Are My Periods Heavy or Abnormal?
During the course of a menstrual cycle, the level of bleeding will change throughout the cycle. At the beginning and end of the cycle, most women have light bleeding, while the days between might be heavier. However, when the bleeding is abnormally heavy or lasts longer than your normal cycle, it may be menorrhagia, also referred to as AUB/HMB, a serious condition that requires medical attention and can impact not only your quality of life but your overall health.
What Is Menorrhagia?
Menorrhagia is the clinical term for heavy bleeding during a menstrual cycle. It is more than just a typical heavy flow day; it is enough bleeding to keep you from being able to enjoy your regular activities and may be accompanied by painful cramping or passing large clots. Symptoms of menorrhagia include:
- Having to replace pads more than once in an hour
- Having to use more than one form of control, such as a tampon and pad, to control the flow
- Soaking through pads during the night
- A menstrual cycle that lasts longer than seven days
- Passing large blood clots
- Inability to go about your normal daily activities
To diagnose menorrhagia, your OB/Gyn will perform a physical, review your medical history, ask questions about your menstrual cycle, and may order additional testing such as an ultrasound, bloodwork, or pap smear.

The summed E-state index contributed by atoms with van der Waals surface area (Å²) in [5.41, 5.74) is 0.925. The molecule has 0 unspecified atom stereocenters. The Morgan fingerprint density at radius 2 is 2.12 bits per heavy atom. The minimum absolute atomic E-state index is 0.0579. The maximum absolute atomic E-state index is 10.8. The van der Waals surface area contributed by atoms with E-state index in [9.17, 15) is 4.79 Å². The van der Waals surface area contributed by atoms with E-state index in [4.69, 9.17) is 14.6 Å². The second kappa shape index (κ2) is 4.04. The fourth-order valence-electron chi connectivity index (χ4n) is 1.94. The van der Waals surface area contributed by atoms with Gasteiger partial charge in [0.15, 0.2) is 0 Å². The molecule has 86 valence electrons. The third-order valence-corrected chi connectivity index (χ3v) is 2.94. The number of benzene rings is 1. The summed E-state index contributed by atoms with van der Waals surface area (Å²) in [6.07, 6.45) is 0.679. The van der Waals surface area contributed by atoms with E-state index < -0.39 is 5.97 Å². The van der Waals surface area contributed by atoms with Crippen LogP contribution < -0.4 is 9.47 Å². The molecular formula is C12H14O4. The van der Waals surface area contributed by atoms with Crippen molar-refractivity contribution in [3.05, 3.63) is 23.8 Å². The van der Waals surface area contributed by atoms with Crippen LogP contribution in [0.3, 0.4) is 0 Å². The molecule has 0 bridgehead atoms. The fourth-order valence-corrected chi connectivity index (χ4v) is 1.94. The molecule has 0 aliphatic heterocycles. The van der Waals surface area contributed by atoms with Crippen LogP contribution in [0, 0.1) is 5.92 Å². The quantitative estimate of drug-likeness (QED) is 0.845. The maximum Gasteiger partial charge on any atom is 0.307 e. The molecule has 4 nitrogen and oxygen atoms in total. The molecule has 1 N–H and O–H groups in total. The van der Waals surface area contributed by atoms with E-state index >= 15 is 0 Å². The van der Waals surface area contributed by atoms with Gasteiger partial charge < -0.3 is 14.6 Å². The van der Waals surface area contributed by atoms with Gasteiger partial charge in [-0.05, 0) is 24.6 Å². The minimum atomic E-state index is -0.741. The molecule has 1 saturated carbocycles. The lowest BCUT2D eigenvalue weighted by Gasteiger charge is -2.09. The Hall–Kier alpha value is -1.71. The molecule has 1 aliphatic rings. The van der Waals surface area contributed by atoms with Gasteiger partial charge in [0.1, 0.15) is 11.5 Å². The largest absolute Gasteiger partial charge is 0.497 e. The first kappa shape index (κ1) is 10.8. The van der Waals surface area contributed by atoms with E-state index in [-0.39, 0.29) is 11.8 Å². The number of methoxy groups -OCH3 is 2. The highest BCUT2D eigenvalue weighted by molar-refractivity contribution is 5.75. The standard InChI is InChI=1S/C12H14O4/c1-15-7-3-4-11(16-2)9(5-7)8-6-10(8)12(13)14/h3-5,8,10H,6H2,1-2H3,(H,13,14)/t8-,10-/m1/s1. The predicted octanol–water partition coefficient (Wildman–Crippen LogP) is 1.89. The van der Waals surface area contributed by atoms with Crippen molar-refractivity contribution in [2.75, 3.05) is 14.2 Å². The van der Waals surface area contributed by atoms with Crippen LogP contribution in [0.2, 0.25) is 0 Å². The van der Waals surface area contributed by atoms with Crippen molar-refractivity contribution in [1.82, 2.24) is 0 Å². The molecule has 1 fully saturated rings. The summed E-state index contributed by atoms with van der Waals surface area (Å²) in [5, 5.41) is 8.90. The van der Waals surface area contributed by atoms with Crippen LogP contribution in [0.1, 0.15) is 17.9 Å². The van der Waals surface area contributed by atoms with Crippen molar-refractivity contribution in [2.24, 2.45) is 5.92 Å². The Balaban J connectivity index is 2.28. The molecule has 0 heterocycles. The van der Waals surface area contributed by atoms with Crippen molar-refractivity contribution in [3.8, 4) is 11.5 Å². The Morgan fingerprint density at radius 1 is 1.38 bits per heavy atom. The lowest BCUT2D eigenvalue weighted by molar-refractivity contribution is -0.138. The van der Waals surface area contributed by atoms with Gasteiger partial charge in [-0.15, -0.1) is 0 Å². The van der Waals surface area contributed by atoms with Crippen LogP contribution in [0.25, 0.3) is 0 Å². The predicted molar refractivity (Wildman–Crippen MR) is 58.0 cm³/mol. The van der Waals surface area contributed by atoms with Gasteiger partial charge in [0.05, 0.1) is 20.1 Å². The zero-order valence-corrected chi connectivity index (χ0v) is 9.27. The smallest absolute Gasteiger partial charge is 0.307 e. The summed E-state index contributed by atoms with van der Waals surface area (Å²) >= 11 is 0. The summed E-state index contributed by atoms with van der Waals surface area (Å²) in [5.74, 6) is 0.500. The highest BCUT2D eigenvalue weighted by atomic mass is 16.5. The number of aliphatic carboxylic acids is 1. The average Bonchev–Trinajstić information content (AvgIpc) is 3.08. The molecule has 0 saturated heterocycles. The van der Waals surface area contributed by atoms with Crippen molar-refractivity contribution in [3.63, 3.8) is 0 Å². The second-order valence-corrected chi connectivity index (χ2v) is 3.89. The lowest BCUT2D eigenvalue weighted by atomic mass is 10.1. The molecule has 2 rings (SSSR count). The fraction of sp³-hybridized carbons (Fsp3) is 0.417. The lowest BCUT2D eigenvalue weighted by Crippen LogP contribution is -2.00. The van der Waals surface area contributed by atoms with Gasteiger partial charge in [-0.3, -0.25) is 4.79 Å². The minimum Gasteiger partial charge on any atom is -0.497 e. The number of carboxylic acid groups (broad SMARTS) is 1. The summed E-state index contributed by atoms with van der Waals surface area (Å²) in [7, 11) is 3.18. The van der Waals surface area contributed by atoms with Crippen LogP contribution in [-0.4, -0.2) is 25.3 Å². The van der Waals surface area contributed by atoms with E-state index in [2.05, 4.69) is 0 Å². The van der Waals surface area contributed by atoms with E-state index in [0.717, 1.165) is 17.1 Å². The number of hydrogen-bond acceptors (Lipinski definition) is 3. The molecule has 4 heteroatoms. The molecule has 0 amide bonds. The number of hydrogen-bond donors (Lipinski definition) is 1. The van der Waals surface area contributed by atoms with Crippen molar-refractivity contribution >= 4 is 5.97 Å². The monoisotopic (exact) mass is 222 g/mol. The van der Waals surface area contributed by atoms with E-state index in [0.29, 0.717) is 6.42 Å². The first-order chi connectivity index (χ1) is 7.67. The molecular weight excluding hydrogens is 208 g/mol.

Treatments for Menorrhagia
Seeking treatment for menorrhagia is important because it can result in severe anemia. Treatments range from oral contraceptives to minimally invasive surgery to hysterectomy. The treatment depends on the cause of the menorrhagia, the impact it is having on your health, and how it is impacting your quality of life.
If you are experiencing signs of abnormal bleeding during your menstrual cycle, schedule an appointment today with an Ob/Gyn specialist at Huey & Weprin Ob/Gyn. With specialized care and cutting-edge treatments in obstetrics and gynecology, Huey & Weprin Ob/Gyn offers a wide variety of gynecologic and obstetric services from leaders in Ob/Gyn research development. Call 937.771.5100 or fill out the form on this page to schedule an appointment.